Georgiadis A.,University of Hohenheim | Sauer D.,TU Dresden | Herrmann L.,University of Hohenheim | Breuer J.,Agricultural Technology Center Augustenberg | And 2 more authors.
Geoderma | Year: 2013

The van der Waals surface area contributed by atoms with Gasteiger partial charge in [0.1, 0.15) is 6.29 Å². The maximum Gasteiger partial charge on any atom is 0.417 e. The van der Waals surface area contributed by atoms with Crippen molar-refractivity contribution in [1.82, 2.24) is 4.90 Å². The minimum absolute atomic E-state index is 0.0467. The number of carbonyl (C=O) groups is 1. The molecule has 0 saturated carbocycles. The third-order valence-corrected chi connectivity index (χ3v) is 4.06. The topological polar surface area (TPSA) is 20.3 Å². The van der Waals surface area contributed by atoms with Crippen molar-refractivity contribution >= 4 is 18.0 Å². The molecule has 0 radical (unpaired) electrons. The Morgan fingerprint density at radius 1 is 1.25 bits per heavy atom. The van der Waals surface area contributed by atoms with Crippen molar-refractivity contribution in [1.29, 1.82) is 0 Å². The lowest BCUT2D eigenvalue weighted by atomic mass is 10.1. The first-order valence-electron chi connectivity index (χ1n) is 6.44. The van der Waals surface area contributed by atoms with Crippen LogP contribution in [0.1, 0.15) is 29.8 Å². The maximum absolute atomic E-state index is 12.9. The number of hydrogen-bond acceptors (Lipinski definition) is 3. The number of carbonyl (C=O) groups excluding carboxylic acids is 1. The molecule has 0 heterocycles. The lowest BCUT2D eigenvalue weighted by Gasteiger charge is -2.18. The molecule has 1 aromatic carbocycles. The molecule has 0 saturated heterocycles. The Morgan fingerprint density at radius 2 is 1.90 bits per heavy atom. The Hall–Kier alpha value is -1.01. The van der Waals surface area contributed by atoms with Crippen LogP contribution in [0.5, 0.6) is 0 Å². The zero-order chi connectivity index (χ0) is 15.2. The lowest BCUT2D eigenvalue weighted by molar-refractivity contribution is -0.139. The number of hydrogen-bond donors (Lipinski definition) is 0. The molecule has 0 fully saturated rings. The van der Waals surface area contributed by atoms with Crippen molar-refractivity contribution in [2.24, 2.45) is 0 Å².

In this paper, we introduce a new method for sequential extraction of different silicon (Si) fractions from soils. The method has been developed based on several series of extraction experiments on well-characterized isolated soil compounds and selected soil samples. Results and implications of these test series are presented, and reasons for the choice of methods for the single steps of the sequential extraction procedure are given.The sequential extraction method separates seven Si fractions. The first four extraction steps are performed on four replicates, which are then split into two by two replicates subjected to two different treatments in the following step. 1) The mobile Si fraction is obtained by extraction by weak electrolyte solution of CaCl2. 2) Si in adsorbed silicic acid is extracted by acetic acid through anion exchange. 3) Si in soil organic matter (SOM) is released by SOM oxidation with H2O2. 4) Si in pedogenic oxides and hydroxides is obtained by treatment with ammonium oxalate and oxalic acid solution under UV-light. 5) In step 5 amorphous silica of biogenic and minerogenic origin is specified. This separation is done in three sub-steps: 5.1) Two samples are directly subjected to NaOH extraction to obtain the total amorphous silica fraction; 5.2) the two other samples are first subjected to bio-opal separation with sodium polytungstate; 5.3) NaOH extraction is then applied to the bio-opal samples to obtain their Si content. The difference between the amounts of Si in the extracts of sub-steps 5.1 and 5.3 is interpreted as Si from minerogenic amorphous silica forming precipitates on surfaces of mineral grains. 6) In addition, total Si concentration is either determined by fusion of sub-samples with lithium borate, dissolution in nitric acid and ICP-OES analysis or by X-ray fluorescence analysis. The share of crystalline silicates is calculated as the difference between total Si and the sum of the Si fractions obtained in extraction steps 1 to 5.Potential drawbacks of the method include i) varying efficiency of the second extraction step, strongly depending on soil composition, ii) overestimation of Si in soil organic matter due to partial dissolution of clay minerals, pedogenic oxides and amorphous silica by H2O2, iii) underestimation of Si in pedogenic oxides and hydroxides due to incomplete destruction of highly crystalline pedogenic oxides or nodules. © 2013 Elsevier B.V.